Shanidar 2 (skull image) was an adult male, who evidently died in a rock fall inside the cave, as his skull and bones were crushed. Some have suggested that there is evidence that Shanidar 2 was given a ritual send-off: a small pile of stones with some worked stone points (made out of chert) were found on top of his grave. Also, there had been a large fire by the grave, with a concentration of split and broken animal bones nearby, suggesting a funeral ceremony involving consumption of food had been held. There was also evidence of alcohol use, as seeds belonging to the psfraisis plant, used in pits and fermented to produce a primitive alcoholic drink, were found in abundance lying next to the burial site. Of course, all these evidences could merely be coincidences, indicating that life continued on, despite the fact there was a gravesite nearby.
Shanidar 3, another adult male, also died in a rock fall in the cave. He was buried in the same grave as Shanidar 1 and 2. Shanidar III also suffered from a degenerative joint disorder (DJD) in his foot, which would have resulted in painful, limited movement.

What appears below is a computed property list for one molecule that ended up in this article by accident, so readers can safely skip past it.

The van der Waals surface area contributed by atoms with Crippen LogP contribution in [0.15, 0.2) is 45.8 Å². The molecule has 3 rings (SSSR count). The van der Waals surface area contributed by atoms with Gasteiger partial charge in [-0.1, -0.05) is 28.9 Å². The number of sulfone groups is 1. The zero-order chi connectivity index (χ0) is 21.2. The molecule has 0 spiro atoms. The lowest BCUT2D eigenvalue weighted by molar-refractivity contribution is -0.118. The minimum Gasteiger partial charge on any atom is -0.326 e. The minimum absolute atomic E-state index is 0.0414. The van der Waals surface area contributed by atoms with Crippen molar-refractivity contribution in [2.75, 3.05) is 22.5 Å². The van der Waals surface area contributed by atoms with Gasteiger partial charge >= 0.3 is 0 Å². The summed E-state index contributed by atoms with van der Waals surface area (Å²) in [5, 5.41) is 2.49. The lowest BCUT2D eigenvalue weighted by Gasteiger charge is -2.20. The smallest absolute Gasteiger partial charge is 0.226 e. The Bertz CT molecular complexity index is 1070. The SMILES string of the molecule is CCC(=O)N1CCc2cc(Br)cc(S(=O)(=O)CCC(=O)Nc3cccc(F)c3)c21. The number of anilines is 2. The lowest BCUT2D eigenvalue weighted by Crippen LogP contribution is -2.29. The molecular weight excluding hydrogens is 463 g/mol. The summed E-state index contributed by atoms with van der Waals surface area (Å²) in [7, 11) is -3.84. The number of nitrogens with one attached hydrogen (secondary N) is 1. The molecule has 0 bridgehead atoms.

Of all the skeletons found at the Shanidar cave, it is Shanidar IV which provides the best evidence for Neanderthal burial ritual. The skeleton of an adult male aged between 30-45 years was discovered in 1960 by Ralph Solecki and was positioned so that he was lying on his left side in a partial fetal position. Routine soil samples which were gathered for pollen analysis in an attempt to reconstruct the palaeoclimate and vegetational history of the site from around the body were analysed eight years after its discovery. In two of the soil samples in particular, whole clumps of pollen were discovered in addition to the usual pollen found throughout the site and suggested that entire flowering plants (or at least heads of plants) had entered the grave deposit. Furthermore, a study of the particular flower types suggested that the flowers may have been chosen for their specific medicinal properties. Yarrow, Cornflower, Bachelor’s Button, St. Barnaby’s Thistle, Ragwort or Groundsel, Grape Hyacinth, Joint Pine or Woody Horsetail and Hollyhock were represented in the pollen samples, all of which have long-known curative powers as diuretics, stimulants, astringents as well as anti-inflammatory properties. This led to the idea that the man could possibly have had shamanic powers, perhaps acting as medicine man to the Shanidar Neanderthals. However, recent work into the flower burial has suggested that perhaps the pollen was introduced to the burial by animal action as several burrows of a gerbil-like rodent known as a Persian jird were found nearby. The jird is known to store large numbers of seeds and flowers at certain points in their burrows and this argument was used in conjunction with the lack of ritual treatment of the rest of the skeletons in the cave to suggest that the Shanidar IV burial had natural, not cultural origins.